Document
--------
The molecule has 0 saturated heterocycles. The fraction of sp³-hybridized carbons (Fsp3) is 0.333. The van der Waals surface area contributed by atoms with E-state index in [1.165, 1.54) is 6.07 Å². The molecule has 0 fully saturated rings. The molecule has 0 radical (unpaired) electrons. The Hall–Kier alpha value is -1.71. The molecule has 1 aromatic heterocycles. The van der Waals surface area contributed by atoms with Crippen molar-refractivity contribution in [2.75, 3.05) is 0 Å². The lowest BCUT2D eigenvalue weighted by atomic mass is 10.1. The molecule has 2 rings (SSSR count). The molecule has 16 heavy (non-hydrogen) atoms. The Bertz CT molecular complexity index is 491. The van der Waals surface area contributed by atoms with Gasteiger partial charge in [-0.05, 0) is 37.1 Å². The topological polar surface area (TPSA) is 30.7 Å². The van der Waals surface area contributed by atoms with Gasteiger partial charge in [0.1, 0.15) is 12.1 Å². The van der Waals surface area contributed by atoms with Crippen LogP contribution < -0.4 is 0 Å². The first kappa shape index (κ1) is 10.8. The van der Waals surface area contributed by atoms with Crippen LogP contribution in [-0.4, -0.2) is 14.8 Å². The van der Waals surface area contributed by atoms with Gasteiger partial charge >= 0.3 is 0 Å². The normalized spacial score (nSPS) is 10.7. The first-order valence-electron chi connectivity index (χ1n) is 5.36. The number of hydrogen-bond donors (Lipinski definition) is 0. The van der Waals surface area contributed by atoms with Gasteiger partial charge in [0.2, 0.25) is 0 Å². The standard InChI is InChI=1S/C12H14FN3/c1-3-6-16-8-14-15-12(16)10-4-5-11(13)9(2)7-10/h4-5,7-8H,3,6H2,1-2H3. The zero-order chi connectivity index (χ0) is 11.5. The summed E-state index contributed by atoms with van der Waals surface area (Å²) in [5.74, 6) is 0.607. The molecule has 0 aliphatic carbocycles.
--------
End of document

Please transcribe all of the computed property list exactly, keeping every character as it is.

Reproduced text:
The molecule has 0 saturated heterocycles. The fraction of sp³-hybridized carbons (Fsp3) is 0.333. The van der Waals surface area contributed by atoms with E-state index in [1.165, 1.54) is 6.07 Å². The molecule has 0 fully saturated rings. The molecule has 0 radical (unpaired) electrons. The Hall–Kier alpha value is -1.71. The molecule has 1 aromatic heterocycles. The van der Waals surface area contributed by atoms with Crippen molar-refractivity contribution in [2.75, 3.05) is 0 Å². The lowest BCUT2D eigenvalue weighted by atomic mass is 10.1. The molecule has 2 rings (SSSR count). The molecule has 16 heavy (non-hydrogen) atoms. The Bertz CT molecular complexity index is 491. The van der Waals surface area contributed by atoms with Gasteiger partial charge in [-0.05, 0) is 37.1 Å². The topological polar surface area (TPSA) is 30.7 Å². The van der Waals surface area contributed by atoms with Gasteiger partial charge in [0.1, 0.15) is 12.1 Å². The van der Waals surface area contributed by atoms with Crippen LogP contribution < -0.4 is 0 Å². The first kappa shape index (κ1) is 10.8. The van der Waals surface area contributed by atoms with Crippen LogP contribution in [-0.4, -0.2) is 14.8 Å². The van der Waals surface area contributed by atoms with Gasteiger partial charge >= 0.3 is 0 Å². The normalized spacial score (nSPS) is 10.7. The first-order valence-electron chi connectivity index (χ1n) is 5.36. The number of hydrogen-bond donors (Lipinski definition) is 0. The van der Waals surface area contributed by atoms with Gasteiger partial charge in [0.2, 0.25) is 0 Å². The standard InChI is InChI=1S/C12H14FN3/c1-3-6-16-8-14-15-12(16)10-4-5-11(13)9(2)7-10/h4-5,7-8H,3,6H2,1-2H3. The zero-order chi connectivity index (χ0) is 11.5. The summed E-state index contributed by atoms with van der Waals surface area (Å²) in [5.74, 6) is 0.607. The molecule has 0 aliphatic carbocycles.